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Issue #1118: The IMF has no authority, don't pay them any mind

Issue #1118: The IMF has no authority, don't pay them any mind

Nov 24, 2021
Marty's Ƀent

Issue #1118: The IMF has no authority, don't pay them any mind

Your Uncle Marty just found out today that the news of El Salvador's $1B Volcano bond wasn't the only news to drop on Monday. Apparently the IMF came out of the woodwork to proclaim that they are not too fond of the fact that the Central American country has made moves to make bitcoin legal tender and actively work to integrate it into their economy.

via CoinDesk

As you can see from the excerpt above, the IMF seems to be attempting to give El Salvador a classic public tongue lashing in an attempt to leverage social pressure to coerce them into changing course. The combination of making bitcoin legal tender and following that action up with a bitcoin bond offering issued on an exchange that is wholly separate from the incumbent monetary/financial system seems to have the unelected kleptocrats at the International Monetary Fund a bit perturbed. They are currently attempting to use their unearned authority to pressure a sovereign nation to "fall into line".

Whether you realize this or not, this is a very interesting moment for the Bitcoin Network. The IMF has gotten away with unethical bully tactics for many decades without much effective push back. A "temporary" bank birthed in the ashes of World War II and filled with unelected banker bureaucrats that has enjoyed the luxury of leveraging the perceived prestige of its status as a three letter alphabet soup agency over the course of decades has identified a legitimate threat; the Bitcoin network. If emerging economies like El Salvador are able to use other avenues to fund state operations that do not include being forced to take out an unfair loan from the IMF, the IMF loses a lot of its control.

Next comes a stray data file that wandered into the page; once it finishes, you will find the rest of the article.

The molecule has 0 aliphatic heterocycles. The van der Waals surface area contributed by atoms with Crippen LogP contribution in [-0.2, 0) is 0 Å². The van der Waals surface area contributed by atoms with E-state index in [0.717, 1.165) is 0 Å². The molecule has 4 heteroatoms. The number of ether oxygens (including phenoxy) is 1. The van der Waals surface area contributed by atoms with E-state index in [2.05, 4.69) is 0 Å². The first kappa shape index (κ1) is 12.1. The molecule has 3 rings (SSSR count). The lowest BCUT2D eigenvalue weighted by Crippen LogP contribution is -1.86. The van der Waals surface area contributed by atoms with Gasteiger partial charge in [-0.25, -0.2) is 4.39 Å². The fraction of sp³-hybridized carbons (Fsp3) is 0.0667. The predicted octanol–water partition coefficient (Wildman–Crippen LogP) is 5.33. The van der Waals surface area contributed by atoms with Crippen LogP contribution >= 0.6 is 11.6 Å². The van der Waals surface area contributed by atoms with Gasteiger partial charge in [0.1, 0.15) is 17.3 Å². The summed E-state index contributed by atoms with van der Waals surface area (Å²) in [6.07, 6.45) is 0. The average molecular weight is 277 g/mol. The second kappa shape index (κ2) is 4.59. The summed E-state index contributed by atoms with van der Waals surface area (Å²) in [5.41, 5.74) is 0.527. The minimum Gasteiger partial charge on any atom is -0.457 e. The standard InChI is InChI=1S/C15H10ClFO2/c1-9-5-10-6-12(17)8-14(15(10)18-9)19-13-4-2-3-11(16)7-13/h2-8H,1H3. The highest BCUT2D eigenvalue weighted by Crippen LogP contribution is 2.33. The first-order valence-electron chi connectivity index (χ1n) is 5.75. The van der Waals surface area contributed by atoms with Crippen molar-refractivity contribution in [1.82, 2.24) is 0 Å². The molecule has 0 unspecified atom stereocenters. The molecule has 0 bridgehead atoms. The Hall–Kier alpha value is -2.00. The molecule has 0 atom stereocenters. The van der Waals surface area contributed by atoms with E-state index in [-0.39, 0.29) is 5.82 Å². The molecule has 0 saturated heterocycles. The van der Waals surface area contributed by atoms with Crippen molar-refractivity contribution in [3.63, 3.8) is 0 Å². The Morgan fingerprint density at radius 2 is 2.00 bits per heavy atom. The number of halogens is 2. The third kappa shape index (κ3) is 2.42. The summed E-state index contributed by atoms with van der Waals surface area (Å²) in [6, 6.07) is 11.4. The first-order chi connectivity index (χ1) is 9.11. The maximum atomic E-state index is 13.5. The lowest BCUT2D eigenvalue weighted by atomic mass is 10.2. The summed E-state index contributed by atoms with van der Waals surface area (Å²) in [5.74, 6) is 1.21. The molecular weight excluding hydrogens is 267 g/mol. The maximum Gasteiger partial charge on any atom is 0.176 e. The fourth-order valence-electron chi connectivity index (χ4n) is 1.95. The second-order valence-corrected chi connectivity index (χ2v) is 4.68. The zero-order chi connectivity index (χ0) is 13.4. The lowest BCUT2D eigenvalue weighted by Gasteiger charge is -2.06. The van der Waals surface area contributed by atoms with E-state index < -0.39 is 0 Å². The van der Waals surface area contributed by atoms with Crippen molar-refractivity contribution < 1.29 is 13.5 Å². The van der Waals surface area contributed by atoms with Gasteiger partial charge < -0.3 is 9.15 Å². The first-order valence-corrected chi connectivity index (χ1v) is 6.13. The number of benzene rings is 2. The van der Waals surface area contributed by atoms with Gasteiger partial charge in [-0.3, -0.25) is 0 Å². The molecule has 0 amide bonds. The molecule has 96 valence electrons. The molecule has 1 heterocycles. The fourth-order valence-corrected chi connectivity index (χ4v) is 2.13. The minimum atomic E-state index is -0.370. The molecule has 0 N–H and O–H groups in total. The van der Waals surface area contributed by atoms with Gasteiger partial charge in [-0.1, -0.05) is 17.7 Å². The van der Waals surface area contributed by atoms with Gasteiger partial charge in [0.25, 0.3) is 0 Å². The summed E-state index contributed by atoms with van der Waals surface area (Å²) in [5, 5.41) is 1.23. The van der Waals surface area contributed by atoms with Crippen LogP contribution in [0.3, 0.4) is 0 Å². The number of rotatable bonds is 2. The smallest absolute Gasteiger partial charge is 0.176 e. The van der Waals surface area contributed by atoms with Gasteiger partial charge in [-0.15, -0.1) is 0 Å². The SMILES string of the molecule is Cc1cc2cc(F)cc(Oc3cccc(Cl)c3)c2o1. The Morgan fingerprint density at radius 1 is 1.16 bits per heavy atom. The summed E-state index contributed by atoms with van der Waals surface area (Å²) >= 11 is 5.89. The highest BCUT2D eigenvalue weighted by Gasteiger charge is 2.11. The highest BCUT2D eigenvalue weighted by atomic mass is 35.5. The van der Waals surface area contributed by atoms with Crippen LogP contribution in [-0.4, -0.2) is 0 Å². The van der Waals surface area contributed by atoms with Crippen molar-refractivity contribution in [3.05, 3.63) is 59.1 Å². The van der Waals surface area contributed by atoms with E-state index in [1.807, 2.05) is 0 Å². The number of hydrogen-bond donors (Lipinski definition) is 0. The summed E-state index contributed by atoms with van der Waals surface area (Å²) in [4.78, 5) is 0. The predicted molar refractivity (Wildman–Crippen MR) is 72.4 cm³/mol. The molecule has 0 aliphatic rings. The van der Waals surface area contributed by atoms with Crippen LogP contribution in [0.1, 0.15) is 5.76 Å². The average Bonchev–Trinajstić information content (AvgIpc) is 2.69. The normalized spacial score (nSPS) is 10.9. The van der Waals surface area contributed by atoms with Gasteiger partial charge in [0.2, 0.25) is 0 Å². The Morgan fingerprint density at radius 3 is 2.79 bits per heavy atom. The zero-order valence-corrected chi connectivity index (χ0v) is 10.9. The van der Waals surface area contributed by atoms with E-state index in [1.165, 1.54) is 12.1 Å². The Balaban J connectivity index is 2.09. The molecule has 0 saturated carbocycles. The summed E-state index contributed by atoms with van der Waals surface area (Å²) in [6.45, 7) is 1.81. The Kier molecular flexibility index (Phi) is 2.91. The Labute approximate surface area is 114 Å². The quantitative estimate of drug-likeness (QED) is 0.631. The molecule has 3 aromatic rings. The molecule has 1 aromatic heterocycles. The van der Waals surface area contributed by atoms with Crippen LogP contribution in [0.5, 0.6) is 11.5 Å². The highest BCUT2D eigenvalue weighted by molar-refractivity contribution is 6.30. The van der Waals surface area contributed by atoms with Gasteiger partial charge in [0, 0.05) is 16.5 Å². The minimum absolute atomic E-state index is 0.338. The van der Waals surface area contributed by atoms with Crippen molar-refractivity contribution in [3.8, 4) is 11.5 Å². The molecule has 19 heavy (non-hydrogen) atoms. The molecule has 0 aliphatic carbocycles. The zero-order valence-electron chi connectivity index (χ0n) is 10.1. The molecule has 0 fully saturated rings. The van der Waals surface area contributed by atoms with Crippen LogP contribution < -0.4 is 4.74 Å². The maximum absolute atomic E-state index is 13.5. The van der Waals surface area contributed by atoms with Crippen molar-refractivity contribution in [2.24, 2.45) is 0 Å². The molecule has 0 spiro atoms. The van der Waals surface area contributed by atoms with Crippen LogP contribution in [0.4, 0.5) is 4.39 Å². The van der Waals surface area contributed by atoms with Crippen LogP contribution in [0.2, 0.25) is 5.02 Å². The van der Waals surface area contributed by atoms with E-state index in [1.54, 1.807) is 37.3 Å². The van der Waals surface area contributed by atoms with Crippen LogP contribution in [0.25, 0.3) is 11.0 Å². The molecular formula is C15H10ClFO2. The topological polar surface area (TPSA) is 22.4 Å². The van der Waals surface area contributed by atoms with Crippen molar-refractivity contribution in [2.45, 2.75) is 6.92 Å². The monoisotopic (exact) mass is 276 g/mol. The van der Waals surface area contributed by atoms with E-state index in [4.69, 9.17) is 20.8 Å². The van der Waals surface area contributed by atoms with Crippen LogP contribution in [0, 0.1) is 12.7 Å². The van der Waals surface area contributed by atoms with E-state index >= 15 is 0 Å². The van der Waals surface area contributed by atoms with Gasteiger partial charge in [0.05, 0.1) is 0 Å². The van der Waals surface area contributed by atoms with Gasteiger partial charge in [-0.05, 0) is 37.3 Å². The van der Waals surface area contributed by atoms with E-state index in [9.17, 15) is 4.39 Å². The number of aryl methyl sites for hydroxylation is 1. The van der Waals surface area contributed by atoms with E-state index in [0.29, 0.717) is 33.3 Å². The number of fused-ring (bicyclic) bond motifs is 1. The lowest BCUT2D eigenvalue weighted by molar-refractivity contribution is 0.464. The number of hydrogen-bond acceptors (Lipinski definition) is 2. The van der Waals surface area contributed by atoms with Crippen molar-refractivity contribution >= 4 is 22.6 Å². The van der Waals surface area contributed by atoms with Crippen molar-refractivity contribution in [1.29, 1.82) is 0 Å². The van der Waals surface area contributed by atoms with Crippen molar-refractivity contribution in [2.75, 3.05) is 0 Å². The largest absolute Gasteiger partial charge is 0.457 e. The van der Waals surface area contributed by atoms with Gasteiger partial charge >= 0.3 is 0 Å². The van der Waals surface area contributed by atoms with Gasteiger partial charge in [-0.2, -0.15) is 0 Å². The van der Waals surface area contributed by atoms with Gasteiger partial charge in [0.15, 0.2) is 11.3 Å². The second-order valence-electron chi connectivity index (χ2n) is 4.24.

By being able to leverage potential bitcoin price appreciation to make good on debts, El Salvador is building street lamps on an alternative road that emerging economies can take to fund infrastructure. Infrastructure that they have more control over. Infrastructure that the IMF has no claim to. This is very threatening to the IMF. Hence, the attempted public shaming of El Salvador.

What I'd like you freaks to understand is that we owe the IMF no respect and we should be excited about the fact that we get to witness the beginnings of sovereign nations bringing their "authority" into question. No one voted for the IMF. It was thrust upon the world and modern humans have been forced to deal with its existence and the essence of that existence ever since without the ability to opt out of their games. Now that Bitcoin exists, we have an opt-out option. El Salvador seems to be running with this opt-out option. It will be interesting to see how effective it is for them.

If it is effective, it can prove to be a powerful playbook that gets copied and eventually leads to the dissolution of unelected parasitic banking entities like the IMF. We'll be keeping you freaks abreast of the developments as they progress.

Final thought...

"Air travel these days sucks." - the conclusion of a pre-Thanksgiving dinner discussion


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